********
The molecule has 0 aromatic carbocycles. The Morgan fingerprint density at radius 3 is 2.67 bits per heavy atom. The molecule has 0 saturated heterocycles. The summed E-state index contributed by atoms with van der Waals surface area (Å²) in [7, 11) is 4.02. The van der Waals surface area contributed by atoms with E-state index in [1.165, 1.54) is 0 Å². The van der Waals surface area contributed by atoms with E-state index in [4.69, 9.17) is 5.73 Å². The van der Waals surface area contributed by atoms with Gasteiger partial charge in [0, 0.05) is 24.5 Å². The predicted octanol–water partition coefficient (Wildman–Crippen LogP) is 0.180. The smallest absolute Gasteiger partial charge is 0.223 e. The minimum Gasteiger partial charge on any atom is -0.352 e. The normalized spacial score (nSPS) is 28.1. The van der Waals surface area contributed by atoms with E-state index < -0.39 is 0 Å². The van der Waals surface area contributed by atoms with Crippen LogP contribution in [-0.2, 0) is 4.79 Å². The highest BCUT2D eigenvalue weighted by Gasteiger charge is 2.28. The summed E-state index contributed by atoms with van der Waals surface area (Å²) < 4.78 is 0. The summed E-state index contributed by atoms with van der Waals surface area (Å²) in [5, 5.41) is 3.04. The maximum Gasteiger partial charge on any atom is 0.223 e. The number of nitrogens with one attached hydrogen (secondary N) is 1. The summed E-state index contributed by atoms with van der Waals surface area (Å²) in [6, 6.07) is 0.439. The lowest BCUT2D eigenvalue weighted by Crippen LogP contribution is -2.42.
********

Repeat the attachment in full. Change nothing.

The molecule has 0 aromatic carbocycles. The Morgan fingerprint density at radius 3 is 2.67 bits per heavy atom. The molecule has 0 saturated heterocycles. The summed E-state index contributed by atoms with van der Waals surface area (Å²) in [7, 11) is 4.02. The van der Waals surface area contributed by atoms with E-state index in [1.165, 1.54) is 0 Å². The van der Waals surface area contributed by atoms with E-state index in [4.69, 9.17) is 5.73 Å². The van der Waals surface area contributed by atoms with Gasteiger partial charge in [0, 0.05) is 24.5 Å². The predicted octanol–water partition coefficient (Wildman–Crippen LogP) is 0.180. The smallest absolute Gasteiger partial charge is 0.223 e. The minimum Gasteiger partial charge on any atom is -0.352 e. The normalized spacial score (nSPS) is 28.1. The van der Waals surface area contributed by atoms with E-state index < -0.39 is 0 Å². The van der Waals surface area contributed by atoms with Crippen LogP contribution in [-0.2, 0) is 4.79 Å². The highest BCUT2D eigenvalue weighted by Gasteiger charge is 2.28. The summed E-state index contributed by atoms with van der Waals surface area (Å²) < 4.78 is 0. The summed E-state index contributed by atoms with van der Waals surface area (Å²) in [5, 5.41) is 3.04. The maximum Gasteiger partial charge on any atom is 0.223 e. The number of nitrogens with one attached hydrogen (secondary N) is 1. The summed E-state index contributed by atoms with van der Waals surface area (Å²) in [6, 6.07) is 0.439. The lowest BCUT2D eigenvalue weighted by Crippen LogP contribution is -2.42.